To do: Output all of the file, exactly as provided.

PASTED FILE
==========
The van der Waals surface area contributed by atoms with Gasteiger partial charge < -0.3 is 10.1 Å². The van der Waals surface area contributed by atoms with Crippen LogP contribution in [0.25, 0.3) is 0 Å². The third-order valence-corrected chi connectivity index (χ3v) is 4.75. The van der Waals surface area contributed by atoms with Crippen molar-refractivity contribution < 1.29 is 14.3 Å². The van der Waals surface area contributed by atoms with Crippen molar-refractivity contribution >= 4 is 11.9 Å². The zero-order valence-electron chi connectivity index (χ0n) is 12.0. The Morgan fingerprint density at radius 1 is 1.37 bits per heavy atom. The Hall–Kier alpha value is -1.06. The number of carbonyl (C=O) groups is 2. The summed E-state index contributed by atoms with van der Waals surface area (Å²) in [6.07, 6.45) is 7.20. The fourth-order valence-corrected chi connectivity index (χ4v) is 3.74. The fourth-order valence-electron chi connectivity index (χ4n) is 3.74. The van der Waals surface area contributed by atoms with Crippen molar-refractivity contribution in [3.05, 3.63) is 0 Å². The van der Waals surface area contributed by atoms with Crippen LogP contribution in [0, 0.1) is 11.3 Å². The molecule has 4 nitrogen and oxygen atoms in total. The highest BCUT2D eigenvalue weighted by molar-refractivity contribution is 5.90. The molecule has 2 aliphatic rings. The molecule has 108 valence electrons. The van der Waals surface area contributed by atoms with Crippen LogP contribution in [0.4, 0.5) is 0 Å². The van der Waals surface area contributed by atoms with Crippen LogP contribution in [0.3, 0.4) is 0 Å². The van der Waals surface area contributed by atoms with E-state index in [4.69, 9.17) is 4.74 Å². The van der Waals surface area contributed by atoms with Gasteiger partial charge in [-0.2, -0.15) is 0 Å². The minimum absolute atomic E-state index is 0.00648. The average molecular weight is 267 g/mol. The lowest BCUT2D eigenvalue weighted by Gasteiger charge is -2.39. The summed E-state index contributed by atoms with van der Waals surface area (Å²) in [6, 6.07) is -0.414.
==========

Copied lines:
The van der Waals surface area contributed by atoms with Gasteiger partial charge < -0.3 is 10.1 Å². The van der Waals surface area contributed by atoms with Crippen LogP contribution in [0.25, 0.3) is 0 Å². The third-order valence-corrected chi connectivity index (χ3v) is 4.75. The van der Waals surface area contributed by atoms with Crippen molar-refractivity contribution < 1.29 is 14.3 Å². The van der Waals surface area contributed by atoms with Crippen molar-refractivity contribution >= 4 is 11.9 Å². The zero-order valence-electron chi connectivity index (χ0n) is 12.0. The Morgan fingerprint density at radius 1 is 1.37 bits per heavy atom. The Hall–Kier alpha value is -1.06. The number of carbonyl (C=O) groups is 2. The summed E-state index contributed by atoms with van der Waals surface area (Å²) in [6.07, 6.45) is 7.20. The fourth-order valence-corrected chi connectivity index (χ4v) is 3.74. The fourth-order valence-electron chi connectivity index (χ4n) is 3.74. The van der Waals surface area contributed by atoms with Crippen molar-refractivity contribution in [3.05, 3.63) is 0 Å². The van der Waals surface area contributed by atoms with Crippen LogP contribution in [0, 0.1) is 11.3 Å². The molecule has 4 nitrogen and oxygen atoms in total. The highest BCUT2D eigenvalue weighted by molar-refractivity contribution is 5.90. The molecule has 2 aliphatic rings. The molecule has 108 valence electrons. The van der Waals surface area contributed by atoms with Crippen LogP contribution in [0.4, 0.5) is 0 Å². The van der Waals surface area contributed by atoms with Crippen LogP contribution in [0.3, 0.4) is 0 Å². The van der Waals surface area contributed by atoms with E-state index in [4.69, 9.17) is 4.74 Å². The van der Waals surface area contributed by atoms with Gasteiger partial charge in [-0.2, -0.15) is 0 Å². The minimum absolute atomic E-state index is 0.00648. The average molecular weight is 267 g/mol. The lowest BCUT2D eigenvalue weighted by Gasteiger charge is -2.39. The summed E-state index contributed by atoms with van der Waals surface area (Å²) in [6, 6.07) is -0.414.